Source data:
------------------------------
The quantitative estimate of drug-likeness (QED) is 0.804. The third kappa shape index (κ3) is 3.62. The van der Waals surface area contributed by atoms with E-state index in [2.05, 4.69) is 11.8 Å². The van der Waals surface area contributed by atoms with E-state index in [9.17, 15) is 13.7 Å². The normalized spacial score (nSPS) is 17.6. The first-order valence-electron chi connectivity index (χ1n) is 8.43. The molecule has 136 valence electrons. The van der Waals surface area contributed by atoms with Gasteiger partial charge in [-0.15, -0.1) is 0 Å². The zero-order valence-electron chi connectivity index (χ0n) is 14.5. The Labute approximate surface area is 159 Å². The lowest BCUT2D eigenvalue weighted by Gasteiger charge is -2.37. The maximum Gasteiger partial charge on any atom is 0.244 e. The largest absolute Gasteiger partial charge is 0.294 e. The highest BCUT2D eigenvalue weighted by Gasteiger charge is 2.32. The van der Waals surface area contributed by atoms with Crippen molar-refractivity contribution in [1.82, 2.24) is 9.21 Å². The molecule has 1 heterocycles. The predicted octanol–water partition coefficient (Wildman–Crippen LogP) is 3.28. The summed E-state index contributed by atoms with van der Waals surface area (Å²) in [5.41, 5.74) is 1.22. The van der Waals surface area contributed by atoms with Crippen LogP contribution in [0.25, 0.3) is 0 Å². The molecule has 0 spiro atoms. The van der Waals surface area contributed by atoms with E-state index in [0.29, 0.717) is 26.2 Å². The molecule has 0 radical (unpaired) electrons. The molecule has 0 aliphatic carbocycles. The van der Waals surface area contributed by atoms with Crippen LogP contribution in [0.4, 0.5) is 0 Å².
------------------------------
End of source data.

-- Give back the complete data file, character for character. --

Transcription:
The quantitative estimate of drug-likeness (QED) is 0.804. The third kappa shape index (κ3) is 3.62. The van der Waals surface area contributed by atoms with E-state index in [2.05, 4.69) is 11.8 Å². The van der Waals surface area contributed by atoms with E-state index in [9.17, 15) is 13.7 Å². The normalized spacial score (nSPS) is 17.6. The first-order valence-electron chi connectivity index (χ1n) is 8.43. The molecule has 136 valence electrons. The van der Waals surface area contributed by atoms with Gasteiger partial charge in [-0.15, -0.1) is 0 Å². The zero-order valence-electron chi connectivity index (χ0n) is 14.5. The Labute approximate surface area is 159 Å². The lowest BCUT2D eigenvalue weighted by Gasteiger charge is -2.37. The maximum Gasteiger partial charge on any atom is 0.244 e. The largest absolute Gasteiger partial charge is 0.294 e. The highest BCUT2D eigenvalue weighted by Gasteiger charge is 2.32. The van der Waals surface area contributed by atoms with Crippen molar-refractivity contribution in [1.82, 2.24) is 9.21 Å². The molecule has 1 heterocycles. The predicted octanol–water partition coefficient (Wildman–Crippen LogP) is 3.28. The summed E-state index contributed by atoms with van der Waals surface area (Å²) in [5.41, 5.74) is 1.22. The van der Waals surface area contributed by atoms with Crippen LogP contribution in [0.25, 0.3) is 0 Å². The molecule has 0 spiro atoms. The van der Waals surface area contributed by atoms with E-state index in [0.29, 0.717) is 26.2 Å². The molecule has 0 radical (unpaired) electrons. The molecule has 0 aliphatic carbocycles. The van der Waals surface area contributed by atoms with Crippen LogP contribution in [0.4, 0.5) is 0 Å².